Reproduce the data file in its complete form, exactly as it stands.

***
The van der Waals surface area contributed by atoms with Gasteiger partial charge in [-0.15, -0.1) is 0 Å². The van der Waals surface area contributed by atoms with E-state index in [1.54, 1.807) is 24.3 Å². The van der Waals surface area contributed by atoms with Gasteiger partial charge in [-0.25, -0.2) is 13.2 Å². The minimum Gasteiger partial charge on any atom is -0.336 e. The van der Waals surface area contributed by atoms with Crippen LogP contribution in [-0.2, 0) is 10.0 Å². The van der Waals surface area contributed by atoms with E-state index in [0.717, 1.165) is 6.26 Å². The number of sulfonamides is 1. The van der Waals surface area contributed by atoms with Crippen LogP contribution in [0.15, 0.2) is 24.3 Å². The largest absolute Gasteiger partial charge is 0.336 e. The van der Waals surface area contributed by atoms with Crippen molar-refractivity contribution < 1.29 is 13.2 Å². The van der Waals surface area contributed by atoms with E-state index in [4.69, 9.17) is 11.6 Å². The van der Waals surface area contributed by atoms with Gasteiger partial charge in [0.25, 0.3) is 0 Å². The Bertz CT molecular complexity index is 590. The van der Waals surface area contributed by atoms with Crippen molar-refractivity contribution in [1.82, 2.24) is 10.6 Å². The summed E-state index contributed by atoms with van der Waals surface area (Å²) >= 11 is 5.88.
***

The van der Waals surface area contributed by atoms with Gasteiger partial charge in [-0.15, -0.1) is 0 Å². The van der Waals surface area contributed by atoms with E-state index in [1.54, 1.807) is 24.3 Å². The van der Waals surface area contributed by atoms with Gasteiger partial charge in [-0.25, -0.2) is 13.2 Å². The minimum Gasteiger partial charge on any atom is -0.336 e. The van der Waals surface area contributed by atoms with Crippen LogP contribution in [-0.2, 0) is 10.0 Å². The van der Waals surface area contributed by atoms with E-state index in [0.717, 1.165) is 6.26 Å². The number of sulfonamides is 1. The van der Waals surface area contributed by atoms with Crippen LogP contribution in [0.15, 0.2) is 24.3 Å². The largest absolute Gasteiger partial charge is 0.336 e. The van der Waals surface area contributed by atoms with Crippen molar-refractivity contribution < 1.29 is 13.2 Å². The van der Waals surface area contributed by atoms with E-state index in [4.69, 9.17) is 11.6 Å². The van der Waals surface area contributed by atoms with Gasteiger partial charge in [0.25, 0.3) is 0 Å². The Bertz CT molecular complexity index is 590. The van der Waals surface area contributed by atoms with Crippen molar-refractivity contribution in [1.82, 2.24) is 10.6 Å². The summed E-state index contributed by atoms with van der Waals surface area (Å²) >= 11 is 5.88.